Season 4 of The CW’s Arrow has had its highs and lows thus far, and the seventh episode managed to hit some of the highest highs and lowest lows in recent memory. “Brotherhood” raised as many questions as it answered, and fans must now consider all of the places that Arrow might be going next. Of course, some of these places are more necessary than others. So, here is a look at what absolutely needs to happen next on Arrow after the events of “Brotherhood.”
Arrow needs to lay off of the nepotism. The most jarring aspect of “Brotherhood” was the handling of the practical elements of the episode as stunt coordinator James Bamford took the reins of his very own 42-minute block of primetime television. He is clearly a very talented stunt coordinator, and there’s no shame in any person sticking with what he or she is best at rather than branching out into the unknown. James Bamford needs to continue to pursue directing on Arrow in his career like this reviewer needs to pursue getting her S.C.U.B.A. licensure for hers: not at all.
If Arrow is going to arm legions of bad guys with guns, then Arrow needs to show those guns being used with some degree of effectiveness. Even Star Wars Imperial Stormtroopers managed to hit somebody in the wrist or shoulder from time to time. It’s awfully noticeable when the bad guys apparently succumb to firearm performance anxiety and forget their weapons as soon as somebody in leather gives chase.
The show needs to remember that guns are gamechangers in any sort of fight, and there’s a reason why Indiana Jones just pulling out his gun and shooting the showy swordsman in Raiders of the Lost Ark is one of the greatest moments in cinematic history. Somebody with a gun is going to shoot an opponent dead if that opponent wastes time twirling and quipping, and Arrow must find a way to balance an army of expendable goons toting guns with a foursome of vigilantes who narratively cannot be killed without entirely sacrificing all senses of realism.
The next couple of episodes need to make it clear that the entire situation that began with Quentin Lance spying on Damien Darhk’s stationary and ended with a brawl between Team Arrow 3.0 and the ghosts was totally a trap. It had to be a trap. Damien Darhk leaving the address out on his desk? Damien Darhk expositing at the top of his lungs on the docks? Damien Darhk being discovered in a midseason episode? It had to be a trap. Otherwise, it was just plain bad writing.
Damien Darhk needs to connect some of the dots between Green Arrow and his fantastic friends to Oliver Queen and Co. He’s been close enough now to Green Arrow and Speedy that seeing Oliver and Thea together should begin to ring a few bells, and Andy Diggle going missing shortly after Quentin asked after him should point Darhk at both Quentin and John. At the very least, he should at some point exclaim “Zoiks! That woman who looks exactly like Laurel Lance in black leather and buckles is Laurel Lance in black leather and buckles!” Besides, Oliver has one heck of a memorable jawline, and Damien Darhk has now had standoffs with Oliver in leathers as well as in a suit. Somebody needs to be figured out.
That person really needs to be Felicity. The dots are just waiting to be connected for everybody else, but they’re pretty much self-connecting when it comes to Felicity. She overlaps in a whole lot of Venn diagrams that have proved inconvenient to Darhk, and she’s already been linked to the Green Arrow via Ray’s pleas to her and the ensuing rescue efforts from Team Arrow 3.0. Throw in the fact that she’s been more often than not present in the crowd to gaze lovingly at Oliver as he speechifies for his campaign, and Felicity is publicly and privately a prime target for some bad guy retribution. Frankly, it will be difficult to suspend disbelief if the show refuses to take the natural path and endanger Felicity in a properly frightening way.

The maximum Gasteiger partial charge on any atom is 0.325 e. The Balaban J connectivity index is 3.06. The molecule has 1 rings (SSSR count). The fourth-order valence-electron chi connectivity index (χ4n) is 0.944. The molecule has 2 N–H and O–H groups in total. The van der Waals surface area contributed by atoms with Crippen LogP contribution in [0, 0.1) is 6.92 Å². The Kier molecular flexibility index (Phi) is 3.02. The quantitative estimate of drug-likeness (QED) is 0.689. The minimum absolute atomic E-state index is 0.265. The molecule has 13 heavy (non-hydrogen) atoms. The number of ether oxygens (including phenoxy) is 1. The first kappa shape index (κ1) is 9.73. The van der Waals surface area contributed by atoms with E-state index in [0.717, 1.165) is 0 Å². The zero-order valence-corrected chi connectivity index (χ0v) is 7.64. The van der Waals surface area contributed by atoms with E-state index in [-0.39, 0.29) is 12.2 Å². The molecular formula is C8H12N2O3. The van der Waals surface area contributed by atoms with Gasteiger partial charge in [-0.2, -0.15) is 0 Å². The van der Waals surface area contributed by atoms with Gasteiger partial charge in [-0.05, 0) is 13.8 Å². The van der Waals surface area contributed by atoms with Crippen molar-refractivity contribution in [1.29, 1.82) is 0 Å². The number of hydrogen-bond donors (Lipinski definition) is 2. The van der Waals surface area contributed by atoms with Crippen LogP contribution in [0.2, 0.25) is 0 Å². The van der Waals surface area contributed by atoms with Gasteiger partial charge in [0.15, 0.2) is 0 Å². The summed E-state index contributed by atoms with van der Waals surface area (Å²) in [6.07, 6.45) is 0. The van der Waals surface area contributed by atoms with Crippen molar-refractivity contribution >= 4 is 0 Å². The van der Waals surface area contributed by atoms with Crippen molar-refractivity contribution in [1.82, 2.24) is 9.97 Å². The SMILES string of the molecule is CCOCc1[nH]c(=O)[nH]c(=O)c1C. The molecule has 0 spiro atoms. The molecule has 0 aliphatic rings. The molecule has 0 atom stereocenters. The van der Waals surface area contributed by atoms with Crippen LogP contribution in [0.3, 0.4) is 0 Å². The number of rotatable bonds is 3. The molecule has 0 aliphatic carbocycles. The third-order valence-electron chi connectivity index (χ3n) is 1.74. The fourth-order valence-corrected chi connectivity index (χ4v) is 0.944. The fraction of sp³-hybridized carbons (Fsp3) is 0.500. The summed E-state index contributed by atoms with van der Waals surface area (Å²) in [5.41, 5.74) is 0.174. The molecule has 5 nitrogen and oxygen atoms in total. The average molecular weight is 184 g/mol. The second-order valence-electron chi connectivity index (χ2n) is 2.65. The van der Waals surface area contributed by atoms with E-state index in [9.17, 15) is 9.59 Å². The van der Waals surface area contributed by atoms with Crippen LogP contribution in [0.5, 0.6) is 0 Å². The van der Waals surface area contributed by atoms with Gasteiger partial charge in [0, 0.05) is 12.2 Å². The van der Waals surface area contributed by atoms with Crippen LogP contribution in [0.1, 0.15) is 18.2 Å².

On a less grim Felicity note, Arrow does need to be careful in how it handles her humor during missions over the comms. While her ability to lighten the tone of darker scenes has made the character invaluable to the series, there is a time and place for silliness, and the show will need to resist the urge to give her a lighthearted comment or two if the situation does not call for it. Felicity’s first bingo joke in “Brotherhood” was cute; the second was pushing it.
The flashbacks need to be better and give at least a little bit of a sense that they have been planned out ahead of time rather than thrown together for each episode. The reveal that Ambiguously Accented Woman and the dearly departed Vlad were siblings came out of nowhere as neither had expressed half a word of concern about the other in previous installments.
Unless a great deal changes in the flashbacks, there needs to be no romance between Oliver and Ambiguously Accented Woman. Thus far, the relationship between them has been played straight, and the power differential between them is far too extreme for a relationship to be anything but gross.
There needs to be a series of webisodes of each of the members of Team Arrow 3.0 starring in commercials endorsing Oliver’s bid for mayor. The masked members can hide behind their concealment, Felicity can use her techno-magic to obscure her voice and features, and the Green Arrow can announce that he’s voting Queen 2016 because there’s no way that a candidate with that chiseled of a jawline could be anything but the best that Star City could hope for.
Arrow airs on Wednesdays at 8 p.m. EST on The CW. For more in-depth looks at the most recent episode, check out ‘Arrow’ S04E07: More direction than development in ‘Brotherhood’ and ‘Arrow’ S04E07: What worked and what didn’t with ‘Brotherhood.’